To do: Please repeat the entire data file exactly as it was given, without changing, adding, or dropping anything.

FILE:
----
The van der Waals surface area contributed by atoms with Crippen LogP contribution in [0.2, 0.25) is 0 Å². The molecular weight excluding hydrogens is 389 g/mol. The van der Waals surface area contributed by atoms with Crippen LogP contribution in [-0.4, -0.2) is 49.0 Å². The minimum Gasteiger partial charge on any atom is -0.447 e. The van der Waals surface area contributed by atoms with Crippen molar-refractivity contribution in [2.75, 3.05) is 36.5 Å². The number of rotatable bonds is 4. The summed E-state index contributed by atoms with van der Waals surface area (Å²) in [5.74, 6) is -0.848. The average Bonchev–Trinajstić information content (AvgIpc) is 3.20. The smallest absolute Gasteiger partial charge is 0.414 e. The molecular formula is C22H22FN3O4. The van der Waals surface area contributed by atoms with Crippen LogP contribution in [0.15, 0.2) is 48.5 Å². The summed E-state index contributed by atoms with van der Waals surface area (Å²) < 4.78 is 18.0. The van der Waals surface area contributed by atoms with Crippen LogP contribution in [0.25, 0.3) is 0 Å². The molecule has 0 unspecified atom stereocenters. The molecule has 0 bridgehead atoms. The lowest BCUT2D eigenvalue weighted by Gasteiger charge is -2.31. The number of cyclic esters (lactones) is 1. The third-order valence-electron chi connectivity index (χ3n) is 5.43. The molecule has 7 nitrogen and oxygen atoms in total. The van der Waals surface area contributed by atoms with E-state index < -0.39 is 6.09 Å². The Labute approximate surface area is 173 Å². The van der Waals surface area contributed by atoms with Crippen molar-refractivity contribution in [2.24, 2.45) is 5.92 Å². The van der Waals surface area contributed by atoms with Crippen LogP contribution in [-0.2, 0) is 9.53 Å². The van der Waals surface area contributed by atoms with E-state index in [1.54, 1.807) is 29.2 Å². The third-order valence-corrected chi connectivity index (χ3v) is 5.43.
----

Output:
The van der Waals surface area contributed by atoms with Crippen LogP contribution in [0.2, 0.25) is 0 Å². The molecular weight excluding hydrogens is 389 g/mol. The van der Waals surface area contributed by atoms with Crippen LogP contribution in [-0.4, -0.2) is 49.0 Å². The minimum Gasteiger partial charge on any atom is -0.447 e. The van der Waals surface area contributed by atoms with Crippen molar-refractivity contribution in [2.75, 3.05) is 36.5 Å². The number of rotatable bonds is 4. The summed E-state index contributed by atoms with van der Waals surface area (Å²) in [5.74, 6) is -0.848. The average Bonchev–Trinajstić information content (AvgIpc) is 3.20. The smallest absolute Gasteiger partial charge is 0.414 e. The molecular formula is C22H22FN3O4. The van der Waals surface area contributed by atoms with Crippen LogP contribution in [0.15, 0.2) is 48.5 Å². The summed E-state index contributed by atoms with van der Waals surface area (Å²) < 4.78 is 18.0. The van der Waals surface area contributed by atoms with Crippen LogP contribution in [0.25, 0.3) is 0 Å². The molecule has 0 unspecified atom stereocenters. The molecule has 0 bridgehead atoms. The lowest BCUT2D eigenvalue weighted by Gasteiger charge is -2.31. The number of cyclic esters (lactones) is 1. The third-order valence-electron chi connectivity index (χ3n) is 5.43. The molecule has 7 nitrogen and oxygen atoms in total. The van der Waals surface area contributed by atoms with E-state index < -0.39 is 6.09 Å². The Labute approximate surface area is 173 Å². The van der Waals surface area contributed by atoms with Crippen molar-refractivity contribution in [2.24, 2.45) is 5.92 Å². The van der Waals surface area contributed by atoms with Crippen LogP contribution in [-0.2, 0) is 9.53 Å². The van der Waals surface area contributed by atoms with E-state index in [1.54, 1.807) is 29.2 Å². The third-order valence-corrected chi connectivity index (χ3v) is 5.43.